"Philip Quarles" is a novelist who lives and works in New York City.
In 1958, former Secretary of State Dean Acheson was out of power but not out of opinions. At this Book and Authors Luncheon the influential statesman weighs in on the pressing foreign policy question of the day: our relations with the Soviet Union.
In recognition of tonight's State of the Union address, hear a spirited 1950 roundtable on American music, featuring Aaron Copland, Leonard Bernstein, Lukas Foss and Irving Fine.
These two 1947 broadcasts mark the start and finish of the Friendship Food Train's U.S. journey, a project conceived to help the people of Europe get through the winter.
The violent anti-American demonstrations occasioned by Vice President Richard M. Nixon's recent trip to Latin America are the subject of this 1958 International Interview with Edward W. Barrett, dean of the Columbia Graduate School of Journalism.
"What Is Modern Photography?" is the question posed at this symposium hosted by the Museum of Modern Art's Edward Steichen. An all-star panel of photographers, including Margaret Bourke-White, Walker Evans, Irving Penn, and Ben Shahn, give (or refuse to give) their individual, often contradictory, definitions of the controversial medium. The gathering provides a great snapshot of the state of the art in 1950.
Focused, uncompromising, and yet essentially pragmatic, Whitney Young, executive director of the National Urban League, answers questions at this 1966 meeting of the Overseas Press Club.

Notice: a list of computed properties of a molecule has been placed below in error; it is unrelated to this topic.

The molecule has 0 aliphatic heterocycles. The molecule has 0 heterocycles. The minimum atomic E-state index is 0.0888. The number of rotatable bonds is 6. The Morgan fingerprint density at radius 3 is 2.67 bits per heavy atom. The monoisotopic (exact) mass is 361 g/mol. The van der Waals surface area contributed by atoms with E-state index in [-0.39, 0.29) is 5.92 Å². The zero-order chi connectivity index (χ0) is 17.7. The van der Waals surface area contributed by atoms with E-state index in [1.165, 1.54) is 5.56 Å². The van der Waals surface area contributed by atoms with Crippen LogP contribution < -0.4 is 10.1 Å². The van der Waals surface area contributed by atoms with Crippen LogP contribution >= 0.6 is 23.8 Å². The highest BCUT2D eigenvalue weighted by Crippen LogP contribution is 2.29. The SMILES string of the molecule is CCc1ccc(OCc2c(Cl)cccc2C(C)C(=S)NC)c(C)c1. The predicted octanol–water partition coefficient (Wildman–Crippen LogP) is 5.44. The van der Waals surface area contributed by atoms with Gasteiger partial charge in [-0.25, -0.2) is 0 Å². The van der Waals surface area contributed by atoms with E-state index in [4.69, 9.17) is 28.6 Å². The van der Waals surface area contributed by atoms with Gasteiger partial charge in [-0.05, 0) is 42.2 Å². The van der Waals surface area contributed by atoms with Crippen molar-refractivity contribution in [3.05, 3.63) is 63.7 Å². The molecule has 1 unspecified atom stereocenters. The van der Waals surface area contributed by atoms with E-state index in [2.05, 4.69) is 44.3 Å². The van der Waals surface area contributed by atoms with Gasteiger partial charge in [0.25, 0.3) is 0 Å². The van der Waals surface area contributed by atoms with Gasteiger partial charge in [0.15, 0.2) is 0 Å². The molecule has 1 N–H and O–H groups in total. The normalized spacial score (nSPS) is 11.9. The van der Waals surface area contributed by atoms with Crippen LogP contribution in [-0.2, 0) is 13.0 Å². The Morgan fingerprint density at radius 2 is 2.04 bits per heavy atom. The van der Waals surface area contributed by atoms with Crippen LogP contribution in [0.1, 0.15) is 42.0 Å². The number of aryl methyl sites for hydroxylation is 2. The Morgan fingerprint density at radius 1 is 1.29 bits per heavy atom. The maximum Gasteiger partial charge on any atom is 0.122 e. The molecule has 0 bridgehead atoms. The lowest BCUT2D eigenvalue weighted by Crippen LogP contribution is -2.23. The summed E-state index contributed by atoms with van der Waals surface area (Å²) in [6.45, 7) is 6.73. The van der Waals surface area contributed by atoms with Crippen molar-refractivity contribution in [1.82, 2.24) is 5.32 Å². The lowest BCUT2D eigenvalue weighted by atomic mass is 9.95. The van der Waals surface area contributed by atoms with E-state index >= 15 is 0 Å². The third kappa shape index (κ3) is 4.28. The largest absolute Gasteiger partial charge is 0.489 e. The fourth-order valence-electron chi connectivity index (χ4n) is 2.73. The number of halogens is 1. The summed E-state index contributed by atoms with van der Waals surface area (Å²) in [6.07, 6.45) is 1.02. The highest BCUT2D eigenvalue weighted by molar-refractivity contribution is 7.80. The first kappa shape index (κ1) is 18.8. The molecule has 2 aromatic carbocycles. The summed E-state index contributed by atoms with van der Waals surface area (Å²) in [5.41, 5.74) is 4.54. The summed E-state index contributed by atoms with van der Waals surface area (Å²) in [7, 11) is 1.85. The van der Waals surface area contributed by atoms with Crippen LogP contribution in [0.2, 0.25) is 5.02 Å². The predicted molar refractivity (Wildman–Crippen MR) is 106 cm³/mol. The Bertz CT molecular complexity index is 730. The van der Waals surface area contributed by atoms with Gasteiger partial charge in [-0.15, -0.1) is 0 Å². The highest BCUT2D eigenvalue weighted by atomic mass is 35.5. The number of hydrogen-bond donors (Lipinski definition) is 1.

"All that I have told in this story is true, down to the last butterfly or flower," claims Marguerite Young in this talk at a 1966 Books and Authors Luncheon.
In this brief monologue, the novelist Richard Wright sends home the most glowing postcard of France one could possibly imagine.
Herman Wouk, appearing in this 1955 Books and Authors Luncheon, contests what he perceives as the common view of his being "a conformist."
Pianist Teddy Wilson discusses his career and speculates on the future of jazz in this 1950 interview.
Walter White, head of the NAACP, ponders race and foreign relations at the Great Hall of Cooper Union, in New York City, in this 1949 recording.
A funereal air hangs over the proceedings at Rebecca West's 1966 Book and Author's Luncheon appearance.
In this 1956 appearance at the Books and Authors Luncheon, Grover A. Whalen takes us from his childhood on the Lower East Side to his role in assuring that the United Nations would build its headquarters in New York City.
In this amusing, time-capsule of a talk, given at a 1956 Books and Authors Luncheon to promote his best-selling novel Island In the Sun, Alec Waugh explains how he came to write about the West Indies.
Virgil Thomson is the guest on this 1948 edition of The Reader's Almanac. Not Virgil Thomson the composer, though, but Virgil Thomson the critic, whose collection, The Art of Judging Music (1948), had just been published.
Rex Stout, the creator of Nero Wolfe and Archie Goodwin, addresses the audience at this 1966 Books and Authors Luncheon as if they were his "Committee on Grievances."
In a 1962 interview, Leopold Stokowski discusses his founding of the American Symphony Orchestra with WNYC's Seymour Siegel, calling for more emphasis on the arts.
The Democratic nominee, Adlai Stevenson, addresses the 1952 American Legion convention at Madison Square Garden in New York.
When a "member of the opposition" said that he had read Ted Sorensen's new book, Kennedy, and that he didn't like it very much, Sorenson replied that he was surprised, because "I didn't know you could read." Thus the sharp-tongued attorney and political advisor begins his talk before a 1965 Book and Authors Luncheon.